As we mentioned last week, Rav Natan of Breslav does not take the institution of gift-giving for granted. He finds two paradoxes in this practice. One was discussed last week; the second we will try to explain now.
Rav Natan suggests that giving gifts seems to be against the educational message of the Torah. “The main point of the giving of the Torah seems to be so that a person can receive the reward of the World to Come as the earnings for his labors, and not as a free gift”. He makes reference to the concept, emphasized by Rav Moshe Chaim Luzatto and others, that our effort in carrying out the mitzvot gives us an inner attachment to the spiritual reward, making it our own, and not the “bread of shame” of a handout. In effect, when we occupy ourselves with the transcendental tasks of mitzva observance this creates an attachment to the transcendental reward of experiencing the Divine presence.
By the same token, our human conduct should be focused on giving people material rewards that constitute at least nominal return for their efforts. (As we explained last week, the main objection does not seem to be to charitable gifts, which are given in order to fulfill vital needs, for we certainly recognize HaShem’s role in providing for the needs of all. Rav Natan’s focus would seem to be social gifts among those who are not needy.)
Rav Natan answers this objection by pointing out that before the Torah was given, the spiritual sustenance of humanity was not through the merit of Torah study and Torah observance, for the Torah had not yet been given. Rather, a unique Divine dimension inhered even in worldly pursuits, “derekh eretz”, through a hidden or latent Torah, which was given to humanity as a gift, not as a recompense. He speaks of a “treasury” of gratuitous bounty through which HaShem provides some level of spiritual attainment even in the absence of Torah study and observance.
Rav Natan further demonstrates that this dimension of reward, one not predicated on Torah study and Torah observance, was not extinguished at the moment of the Giving of the Torah. On the contrary, it is this dimension that provides us with spiritual sustenance during those moments of the day when we are not occupied directly with learning or with mitzvot. In these moments also, HaShem enlivens us through the latent aspect of Torah in our mundane concerns. (These mundane actions are “plugged in” to Torah through the actions of the outstanding saints of each generation. Such individuals, such as Rav Nachman, are constantly bound to Torah through their intense scholarship, devotion and righteousness; yet they also are occupied at times with mundane concerns. This “distraction” of the tzadik actually enlivens routine everyday activities for all, demonstrating to everyone that even these routine acts can be done with an intense consciousness of G^d’s presence and influence.)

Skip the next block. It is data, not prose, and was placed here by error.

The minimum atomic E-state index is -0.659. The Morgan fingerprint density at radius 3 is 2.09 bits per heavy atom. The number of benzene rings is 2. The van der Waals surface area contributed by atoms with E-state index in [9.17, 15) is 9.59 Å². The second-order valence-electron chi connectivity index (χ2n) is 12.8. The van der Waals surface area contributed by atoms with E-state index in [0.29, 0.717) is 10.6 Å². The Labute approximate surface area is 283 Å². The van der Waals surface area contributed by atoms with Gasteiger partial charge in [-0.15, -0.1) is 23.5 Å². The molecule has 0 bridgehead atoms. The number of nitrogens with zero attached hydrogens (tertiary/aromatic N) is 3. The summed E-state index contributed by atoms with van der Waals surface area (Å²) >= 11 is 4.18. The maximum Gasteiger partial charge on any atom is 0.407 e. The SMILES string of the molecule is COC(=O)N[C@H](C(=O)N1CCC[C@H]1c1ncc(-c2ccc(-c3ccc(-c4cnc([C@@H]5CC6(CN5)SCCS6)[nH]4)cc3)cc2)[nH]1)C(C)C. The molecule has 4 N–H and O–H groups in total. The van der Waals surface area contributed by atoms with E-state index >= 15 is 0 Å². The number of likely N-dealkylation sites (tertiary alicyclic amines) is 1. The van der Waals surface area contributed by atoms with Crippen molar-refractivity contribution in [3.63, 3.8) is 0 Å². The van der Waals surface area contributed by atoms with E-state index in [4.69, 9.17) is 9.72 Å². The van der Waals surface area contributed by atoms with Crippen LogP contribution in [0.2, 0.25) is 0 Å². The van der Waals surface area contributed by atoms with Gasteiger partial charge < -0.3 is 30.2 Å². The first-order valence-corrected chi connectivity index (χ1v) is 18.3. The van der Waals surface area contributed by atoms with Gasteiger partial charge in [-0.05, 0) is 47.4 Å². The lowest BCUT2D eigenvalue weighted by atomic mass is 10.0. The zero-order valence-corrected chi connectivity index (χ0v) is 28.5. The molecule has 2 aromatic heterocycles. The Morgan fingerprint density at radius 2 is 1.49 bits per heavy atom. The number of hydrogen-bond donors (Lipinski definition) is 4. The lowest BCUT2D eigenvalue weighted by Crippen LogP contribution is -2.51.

Thus, while the giving of the Torah introduced a unique dimension of reward into the world, providing a means for individuals to attain enlightenment through their efforts, Torah did not completely efface the prior aspect of enlightenment through Divine grace, as a freely willed gift. This aspect remains a complementary dimension of G-d’s plan for humanity. Thus it is appropriate for us too, at times, to give voluntary gifts to our friends.
As always, Rav Natan connects his profound spiritual insight with a specific halakhic rule. He writes that this approach to gift-giving can explain why the halakha requires gifts to be given openly and publicly (See SA CM 242:3). The spiritual importance of the “gift” aspect of G-d’s providence is that it enlivens our mundane everyday activities, those that are seemingly far from Torah. This aspect of life is often connected with the street or the “public domain”, as we have written in other columns (for example, on carrying and the eiruv). Thus the gift itself should be given openly, in the marketplace or “public domain”.
Rabbi Asher Meir is the author of the book Meaning in Mitzvot, distributed by Feldheim. The book provides insights into the inner meaning of our daily practices, following the order of the 221 chapters of the Kitzur Shulchan Arukh.
The words of this author reflect his/her own opinions and do not necessarily represent the official position of the Orthodox Union.